When it comes to supply management, it looks like the showdown between Canada and the rest of the world is reaching another tipping point.
But those strange bedfellows, Ontario and Quebec, aren’t going to take it lying down.
Late last week the U.S., with its insatiable appetite for accessing Canadian supply-managed markets, said Canada won’t be invited to be part of the highly coveted Trans-Pacific Partnership (TPP) unless it loosens up its borders.
That means Canadian tariffs against foreign poultry, eggs and dairy must go, and go fast: according to the U.S., the TPP is close to being finalized.
Who knows if that’s accurate? We’ve heard talk before that pact negotiations were concluding, and they didn’t.
We’ve also heard from the feds that Canada is in there like a dirty shirt. But that’s not what Catherine Novelli, the U.S. undersecretary of state, said as she threw a few haymakers at Canada.
During a media briefing, she was quoted wondering aloud about Ottawa’s intentions to make tough decisions about supply management and access. She claimed others — such as her country (if you don’t count the U.S. Farm Bill, of course) – have already become more liberal in their approaches to open trade, to help grease the TPP wheel.
“The question is,” she said, “what’s the level of ambition that the Canadian government has? We would love to have Canada be part of the agreement…I think that’s a judgment the Canadian government’s going to have to make.”
Note the “we,” the reference to the exclusive club that the U.S. speaks on behalf of. Such paternalism is nauseating, but it’s a fact the Americans, our biggest trading partners, see this as an opportunity to clobber Canada. With like-minded countries standing in the shadows, they’ll bully us into acquiescing then issue us a ticket to the TPP sweepstakes. Blech.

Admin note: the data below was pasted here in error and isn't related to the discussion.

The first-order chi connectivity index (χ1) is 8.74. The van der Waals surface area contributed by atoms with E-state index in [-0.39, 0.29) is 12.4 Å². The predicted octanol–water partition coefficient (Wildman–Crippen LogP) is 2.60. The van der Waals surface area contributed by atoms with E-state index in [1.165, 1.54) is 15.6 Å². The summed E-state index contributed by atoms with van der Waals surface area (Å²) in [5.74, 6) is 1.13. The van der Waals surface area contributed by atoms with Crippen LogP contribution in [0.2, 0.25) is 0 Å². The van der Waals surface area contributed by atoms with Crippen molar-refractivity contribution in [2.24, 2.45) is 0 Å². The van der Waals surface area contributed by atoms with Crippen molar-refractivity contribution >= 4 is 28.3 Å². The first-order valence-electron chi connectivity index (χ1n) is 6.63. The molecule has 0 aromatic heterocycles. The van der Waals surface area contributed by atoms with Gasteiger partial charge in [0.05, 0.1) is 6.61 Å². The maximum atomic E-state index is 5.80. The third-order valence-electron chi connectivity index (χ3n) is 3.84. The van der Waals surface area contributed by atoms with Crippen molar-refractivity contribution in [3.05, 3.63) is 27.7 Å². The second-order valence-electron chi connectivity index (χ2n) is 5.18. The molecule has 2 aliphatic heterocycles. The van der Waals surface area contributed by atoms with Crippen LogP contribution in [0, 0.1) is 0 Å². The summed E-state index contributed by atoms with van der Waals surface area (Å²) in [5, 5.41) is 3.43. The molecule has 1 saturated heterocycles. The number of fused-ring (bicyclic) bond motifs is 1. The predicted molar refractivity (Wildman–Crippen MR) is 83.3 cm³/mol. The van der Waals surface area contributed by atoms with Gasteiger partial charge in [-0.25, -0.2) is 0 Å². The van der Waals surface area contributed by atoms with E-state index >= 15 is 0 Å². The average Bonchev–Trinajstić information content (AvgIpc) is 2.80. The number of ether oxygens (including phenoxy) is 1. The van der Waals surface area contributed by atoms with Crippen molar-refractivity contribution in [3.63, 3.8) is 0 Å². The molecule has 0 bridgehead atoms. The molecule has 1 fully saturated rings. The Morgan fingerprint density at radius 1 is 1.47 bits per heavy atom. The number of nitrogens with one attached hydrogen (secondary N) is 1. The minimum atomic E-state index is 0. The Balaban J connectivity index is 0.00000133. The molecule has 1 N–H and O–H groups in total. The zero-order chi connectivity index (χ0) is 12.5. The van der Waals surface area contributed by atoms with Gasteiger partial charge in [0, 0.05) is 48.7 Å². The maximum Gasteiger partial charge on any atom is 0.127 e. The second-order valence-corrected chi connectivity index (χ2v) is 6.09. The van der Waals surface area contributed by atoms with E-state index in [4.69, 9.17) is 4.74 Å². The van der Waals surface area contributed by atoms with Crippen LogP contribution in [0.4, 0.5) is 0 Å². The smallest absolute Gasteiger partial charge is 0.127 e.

Let’s remember we have few global allies in our defense of supply management.
And, in fact, there are influential commodity groups at home that wouldn’t mind seeing supply management sacrificed in favour of the TPP.
Federal political party leaders have said they support supply management, calling it a part of our heritage and our right to so whatever we want within our own borders. But do they have the will to keep standing behind it, if it means being shut out of the TPP and being called out by some of the members of the very sector they’re trying to protect?
That’s quite a decision.
For their part, Ontario and Quebec, home to some of the strongest support in the country for supply management, aren’t backing down. These long-time rivals and competitors have shown increasing signs of unity over the years, realizing they’re stronger together than when they’re apart, fighting.
And with the U.S. tempting to sway Ottawa’s thinking about supply management, Ontario announced Monday that Québec Premier Philippe Couillard had accepted an invitation to address the Ontario Legislative Assembly, which he’ll do next week, May 11.
Coincidental? Maybe. Ontario didn’t say this coming together was about agriculture; rather, it was referred to as “a significant opportunity to deepen the relationship between the two provinces.” Ontario also noted how rare this is: the last Canadian premier to address the province’s Legislative Assembly was Jean Lesage, former premier of Québec, more than 50 years ago.
So what and who cares? Well, in advance of Couillard’s visit, Ontario also took the opportunity to remind everyone that it and Québec account for more than 55 per cent of the country’s total GDP. Together, they constitute the largest economic region in Canada.
And if anyone is going to fiddle with the economies of their provinces — which would be the upshot of Ottawa softening its stance on supply management – they’ll have to deal with the two most powerful premiers in the country, let alone the dairy, poultry and egg sector.
Think it’s time for a federal/provincial summit on supply management? I do. With this threat from the U.S. dangling over Canada’s head, Ottawa needs to come up with a solution likely to get the country into the TPP, while not turning some of our major commodities upside down.
With a federal election in sight, the timing of such a summit would be ideal for the government to take a leadership position in agriculture.